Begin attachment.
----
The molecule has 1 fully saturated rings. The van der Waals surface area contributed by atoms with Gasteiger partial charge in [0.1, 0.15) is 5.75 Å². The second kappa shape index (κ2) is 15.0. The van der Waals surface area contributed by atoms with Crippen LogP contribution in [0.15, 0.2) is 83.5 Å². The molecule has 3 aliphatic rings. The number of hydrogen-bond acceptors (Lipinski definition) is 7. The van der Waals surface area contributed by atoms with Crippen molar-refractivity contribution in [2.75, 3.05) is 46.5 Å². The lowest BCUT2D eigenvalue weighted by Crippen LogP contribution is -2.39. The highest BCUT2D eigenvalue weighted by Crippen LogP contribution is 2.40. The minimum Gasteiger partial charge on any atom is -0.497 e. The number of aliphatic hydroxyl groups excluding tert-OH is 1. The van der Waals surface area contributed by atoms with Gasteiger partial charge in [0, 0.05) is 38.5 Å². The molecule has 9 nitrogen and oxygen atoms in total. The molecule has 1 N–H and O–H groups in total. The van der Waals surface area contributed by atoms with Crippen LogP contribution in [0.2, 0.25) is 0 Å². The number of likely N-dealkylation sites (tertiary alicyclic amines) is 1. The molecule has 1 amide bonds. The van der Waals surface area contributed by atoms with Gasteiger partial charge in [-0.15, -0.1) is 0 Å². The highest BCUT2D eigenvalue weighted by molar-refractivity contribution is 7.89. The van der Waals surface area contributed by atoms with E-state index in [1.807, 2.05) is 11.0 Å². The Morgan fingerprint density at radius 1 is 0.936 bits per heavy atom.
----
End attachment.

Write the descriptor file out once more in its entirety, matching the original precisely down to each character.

The molecule has 1 fully saturated rings. The van der Waals surface area contributed by atoms with Gasteiger partial charge in [0.1, 0.15) is 5.75 Å². The second kappa shape index (κ2) is 15.0. The van der Waals surface area contributed by atoms with Crippen LogP contribution in [0.15, 0.2) is 83.5 Å². The molecule has 3 aliphatic rings. The number of hydrogen-bond acceptors (Lipinski definition) is 7. The van der Waals surface area contributed by atoms with Crippen molar-refractivity contribution in [2.75, 3.05) is 46.5 Å². The lowest BCUT2D eigenvalue weighted by Crippen LogP contribution is -2.39. The highest BCUT2D eigenvalue weighted by Crippen LogP contribution is 2.40. The minimum Gasteiger partial charge on any atom is -0.497 e. The number of aliphatic hydroxyl groups excluding tert-OH is 1. The van der Waals surface area contributed by atoms with Gasteiger partial charge in [0, 0.05) is 38.5 Å². The molecule has 9 nitrogen and oxygen atoms in total. The molecule has 1 N–H and O–H groups in total. The van der Waals surface area contributed by atoms with Crippen LogP contribution in [0.2, 0.25) is 0 Å². The number of likely N-dealkylation sites (tertiary alicyclic amines) is 1. The molecule has 1 amide bonds. The van der Waals surface area contributed by atoms with Gasteiger partial charge in [-0.15, -0.1) is 0 Å². The highest BCUT2D eigenvalue weighted by molar-refractivity contribution is 7.89. The van der Waals surface area contributed by atoms with E-state index in [1.807, 2.05) is 11.0 Å². The Morgan fingerprint density at radius 1 is 0.936 bits per heavy atom.